Yelp Review Leads to Defamation Suit

At What Point is it No Longer Free Speech?

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A California man named Christopher Norberg is in the middle of a legal dispute with a chiropractor for posting a negative review of his services on the site Yelp.com. The dispute stems from a billing experience, which Norberg referred to in his review, and the chiropractor filed a defamation suit. It is now a classic example of where the line between free speech and defamation should be drawn.

Norberg has set up a website which simply includes the following text-image, and links to his MySpace and Facebook pages:

Stand up for Free Speech

Yelp, who according to Elinor Millsat CNET, says lawsuits like this stemming from reviews on their site are uncommon, shouldn’t have to worry much about it if their terms of service page is any indication. In one section it reads:

Responsibility for Your Content.

a. You are solely responsible for Your Content. You assume all risks associated with use of Your Content, including any reliance on its accuracy, completeness or usefulness by others, or any disclosure by you of information in Your Content that makes you personally identifiable. You hereby affirm, represent, and warrant that you own, or have the necessary licenses, rights, consents, and permissions to use, and authorize Yelp to use, Your Content as described herein. You may not imply that Your Content is in any way sponsored or endorsed by Yelp.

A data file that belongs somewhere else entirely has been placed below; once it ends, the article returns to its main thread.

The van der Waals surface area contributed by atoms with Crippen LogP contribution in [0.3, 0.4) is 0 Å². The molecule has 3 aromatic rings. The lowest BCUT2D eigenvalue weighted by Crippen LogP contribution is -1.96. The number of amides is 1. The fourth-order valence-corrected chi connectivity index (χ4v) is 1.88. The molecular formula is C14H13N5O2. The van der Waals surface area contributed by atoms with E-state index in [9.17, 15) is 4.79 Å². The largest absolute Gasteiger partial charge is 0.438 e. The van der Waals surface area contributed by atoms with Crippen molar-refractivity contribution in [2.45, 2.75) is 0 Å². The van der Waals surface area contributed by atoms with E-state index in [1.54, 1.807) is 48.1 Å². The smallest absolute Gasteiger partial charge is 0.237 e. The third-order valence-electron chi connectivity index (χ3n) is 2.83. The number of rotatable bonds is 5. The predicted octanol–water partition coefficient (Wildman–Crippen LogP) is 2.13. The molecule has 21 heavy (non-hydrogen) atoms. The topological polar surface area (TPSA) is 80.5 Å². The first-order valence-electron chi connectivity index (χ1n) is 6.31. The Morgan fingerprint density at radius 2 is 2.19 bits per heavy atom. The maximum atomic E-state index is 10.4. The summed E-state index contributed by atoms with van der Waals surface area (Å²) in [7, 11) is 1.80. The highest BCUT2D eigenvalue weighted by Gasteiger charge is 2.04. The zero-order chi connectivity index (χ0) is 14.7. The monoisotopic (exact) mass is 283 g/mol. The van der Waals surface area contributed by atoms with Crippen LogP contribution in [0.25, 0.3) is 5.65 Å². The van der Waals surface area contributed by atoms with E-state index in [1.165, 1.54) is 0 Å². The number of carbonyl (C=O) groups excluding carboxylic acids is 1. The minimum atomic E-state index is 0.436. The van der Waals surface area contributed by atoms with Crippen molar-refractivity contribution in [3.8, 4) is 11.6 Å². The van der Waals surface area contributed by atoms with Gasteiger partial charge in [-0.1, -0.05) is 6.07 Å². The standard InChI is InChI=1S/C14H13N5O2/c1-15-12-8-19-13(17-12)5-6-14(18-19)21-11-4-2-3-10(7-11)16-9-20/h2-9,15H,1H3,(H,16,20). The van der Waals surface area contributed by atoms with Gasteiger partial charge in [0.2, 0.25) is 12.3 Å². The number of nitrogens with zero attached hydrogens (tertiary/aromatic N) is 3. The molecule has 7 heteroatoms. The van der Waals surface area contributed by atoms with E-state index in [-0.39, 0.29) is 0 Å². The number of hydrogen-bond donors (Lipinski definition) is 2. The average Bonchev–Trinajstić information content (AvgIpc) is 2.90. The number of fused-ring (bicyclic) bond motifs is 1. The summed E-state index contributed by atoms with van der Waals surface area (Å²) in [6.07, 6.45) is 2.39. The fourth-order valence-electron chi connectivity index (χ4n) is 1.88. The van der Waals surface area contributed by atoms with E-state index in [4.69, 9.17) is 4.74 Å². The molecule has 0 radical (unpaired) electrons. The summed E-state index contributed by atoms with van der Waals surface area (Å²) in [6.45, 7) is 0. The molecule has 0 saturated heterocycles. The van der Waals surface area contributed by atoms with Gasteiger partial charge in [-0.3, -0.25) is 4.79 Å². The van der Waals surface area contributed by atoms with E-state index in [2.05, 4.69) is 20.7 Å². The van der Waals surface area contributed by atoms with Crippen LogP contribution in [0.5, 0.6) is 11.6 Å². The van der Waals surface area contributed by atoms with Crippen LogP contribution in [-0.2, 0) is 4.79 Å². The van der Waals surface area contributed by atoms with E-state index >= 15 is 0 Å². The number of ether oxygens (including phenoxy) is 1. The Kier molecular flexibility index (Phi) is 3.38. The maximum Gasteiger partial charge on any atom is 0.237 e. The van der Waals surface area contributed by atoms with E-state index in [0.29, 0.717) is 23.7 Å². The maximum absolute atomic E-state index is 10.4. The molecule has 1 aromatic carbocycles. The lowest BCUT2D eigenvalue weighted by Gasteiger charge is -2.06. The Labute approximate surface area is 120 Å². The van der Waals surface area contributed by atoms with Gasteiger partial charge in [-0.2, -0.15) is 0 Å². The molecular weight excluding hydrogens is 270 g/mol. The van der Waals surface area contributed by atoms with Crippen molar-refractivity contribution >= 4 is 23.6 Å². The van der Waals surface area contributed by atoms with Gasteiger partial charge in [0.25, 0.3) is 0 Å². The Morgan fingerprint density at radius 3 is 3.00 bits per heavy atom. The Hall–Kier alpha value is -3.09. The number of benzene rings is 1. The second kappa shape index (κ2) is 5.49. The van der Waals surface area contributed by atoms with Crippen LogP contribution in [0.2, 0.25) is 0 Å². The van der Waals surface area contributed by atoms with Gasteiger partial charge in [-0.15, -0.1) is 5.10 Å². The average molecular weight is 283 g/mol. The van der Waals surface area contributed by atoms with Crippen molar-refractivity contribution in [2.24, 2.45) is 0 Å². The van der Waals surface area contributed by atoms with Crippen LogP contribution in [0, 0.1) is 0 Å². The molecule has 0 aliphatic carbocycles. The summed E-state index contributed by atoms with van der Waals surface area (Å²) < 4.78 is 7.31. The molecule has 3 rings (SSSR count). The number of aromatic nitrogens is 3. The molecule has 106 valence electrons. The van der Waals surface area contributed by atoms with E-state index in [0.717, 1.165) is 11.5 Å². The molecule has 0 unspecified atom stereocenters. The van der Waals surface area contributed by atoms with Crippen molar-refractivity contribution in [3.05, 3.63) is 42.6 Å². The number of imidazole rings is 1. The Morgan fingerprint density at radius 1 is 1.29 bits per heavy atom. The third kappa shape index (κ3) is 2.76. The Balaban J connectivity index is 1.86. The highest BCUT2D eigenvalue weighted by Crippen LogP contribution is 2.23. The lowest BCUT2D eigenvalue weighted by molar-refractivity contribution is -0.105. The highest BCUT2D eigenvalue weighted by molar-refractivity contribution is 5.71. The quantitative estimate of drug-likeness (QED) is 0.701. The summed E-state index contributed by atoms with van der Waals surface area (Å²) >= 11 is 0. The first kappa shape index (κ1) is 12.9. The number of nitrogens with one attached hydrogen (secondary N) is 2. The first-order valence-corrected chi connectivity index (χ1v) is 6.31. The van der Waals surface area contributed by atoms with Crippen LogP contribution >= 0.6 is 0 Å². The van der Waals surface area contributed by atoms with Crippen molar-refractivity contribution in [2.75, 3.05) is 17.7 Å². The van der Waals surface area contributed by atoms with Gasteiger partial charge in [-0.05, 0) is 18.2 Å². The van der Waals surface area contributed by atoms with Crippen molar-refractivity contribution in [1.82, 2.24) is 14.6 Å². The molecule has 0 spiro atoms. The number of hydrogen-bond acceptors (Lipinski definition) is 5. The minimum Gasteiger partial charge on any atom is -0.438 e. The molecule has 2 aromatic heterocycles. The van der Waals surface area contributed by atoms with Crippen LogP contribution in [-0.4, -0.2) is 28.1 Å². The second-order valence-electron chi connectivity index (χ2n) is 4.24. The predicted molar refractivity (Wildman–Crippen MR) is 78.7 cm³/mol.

b. Because you alone are responsible for Your Content (and not Yelp), you may expose yourself to liability if, for example, Your Content violates any third-party right, including any copyright, trademark, patent, trade secret, moral right, privacy right, right of publicity, or any other intellectual property or proprietary right; contains material that is false, intentionally misleading, or defamatory; contains material that is unlawful, including illegal hate speech or pornography; exploits or otherwise harms minors; or violates or advocates the violation of any law or regulation.

I’m no lawyer, but if I had to guess, I would say that defamation may fall under "moral rights." I will be curious to know how the case pans out for Norberg though, as it could have quite an impact on Internet reviews in general. If the chiropractor wins, pissed off customers all over the web better watch out.

Yelp Review Leads to Defamation Suit
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  • Ian Brown

    I work with SF-based Internet law attorneys with a successful track record of handling online defamation cases in California and in other states. Failing a satisfactory outcome to the mediation happening today, this case could come down hardest on review sites, as you suggest. Karl Kronenberger at Kronenberger Burgoyne told me what hasn

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